Recently Facebook has launched its first augmented reality glasses in collaboration with Ray-Ban. However, it appears that the company has an additional focus on this technology, and the proof of this is its new artificial intelligence project to develop AI systems that understand the world and how it works from a human perspective.
The new Facebook AI project, called ‘Ego4D‘, aims to teach AI “to understand and interact with the world like we do, from a first-person perspective.”
Until now, AI systems have been able to learn day-to-day routines to, for example, show us the fastest route to work. What Facebook intends to do, however, goes much further. Ego4D, still in development, is being carried out with a group of 13 universities around the world, where more than 700 participants have helped capture 2,200 hours of first-person video while performing tasks in their day-to-day lives.
Facebook AI, in collaboration with this consortium and Facebook Reality Labs Research (FRL Research), has developed five benchmarks focused on these first-person experiences that will drive progress in implementing these applications in the real world for future personal assistants.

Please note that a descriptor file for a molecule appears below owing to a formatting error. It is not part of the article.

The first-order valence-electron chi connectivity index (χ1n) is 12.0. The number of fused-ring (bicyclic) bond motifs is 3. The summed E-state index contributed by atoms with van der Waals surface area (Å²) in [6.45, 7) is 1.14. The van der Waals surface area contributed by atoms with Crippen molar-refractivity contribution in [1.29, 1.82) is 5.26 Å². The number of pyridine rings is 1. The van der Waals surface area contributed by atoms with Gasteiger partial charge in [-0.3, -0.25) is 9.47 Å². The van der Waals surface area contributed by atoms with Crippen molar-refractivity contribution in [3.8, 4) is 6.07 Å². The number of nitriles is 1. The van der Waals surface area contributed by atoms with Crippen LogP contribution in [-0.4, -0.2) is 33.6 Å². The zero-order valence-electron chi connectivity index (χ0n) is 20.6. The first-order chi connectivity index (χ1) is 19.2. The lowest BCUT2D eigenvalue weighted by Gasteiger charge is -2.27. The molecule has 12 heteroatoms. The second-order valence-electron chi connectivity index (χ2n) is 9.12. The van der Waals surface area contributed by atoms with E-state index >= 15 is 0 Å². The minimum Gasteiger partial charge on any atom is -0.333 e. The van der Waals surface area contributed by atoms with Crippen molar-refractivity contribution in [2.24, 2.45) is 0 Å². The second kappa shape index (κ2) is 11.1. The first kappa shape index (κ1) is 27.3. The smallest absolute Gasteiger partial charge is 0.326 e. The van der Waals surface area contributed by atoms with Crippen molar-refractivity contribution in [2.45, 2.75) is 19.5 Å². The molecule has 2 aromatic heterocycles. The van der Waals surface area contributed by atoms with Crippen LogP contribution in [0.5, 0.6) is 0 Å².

- Episodic memory: What happened when? (e.g., “Where did I leave my keys?”)
- Forecasting: What am I likely to do next? (e.g., “Wait, you’ve already added salt to this recipe”)
- Hand and object manipulation: What am I doing? (e.g., “Teach me how to play the drums”)
- Audio-visual diarization: Who said what when? (e.g., “What was the main topic during class?”)
- Social interaction: Who is interacting with whom? (e.g., “Help me better hear the person talking to me at this noisy restaurant”)
Facebook hopes that the development around these five pillars will make possible the interaction of AI with people not only in the real world, but also in the metaverse, in which augmented and virtual reality are also part.
“Next-generation AI will need to learn from videos that show the world from the center of the action. AI that understands the world from this point of view could unlock a new era of immersive experiences, as devices like augmented reality (AR) glasses and virtual reality (VR) headsets become as useful in everyday life as smartphones,” says the Facebook AI team.
Kristen Grauman, a Facebook AI researcher, has highlighted to The Verge that “systems trained on Ego4D might one day not only be used in wearable cameras but also home assistant robots, which also rely on first-person cameras to navigate the world around them.”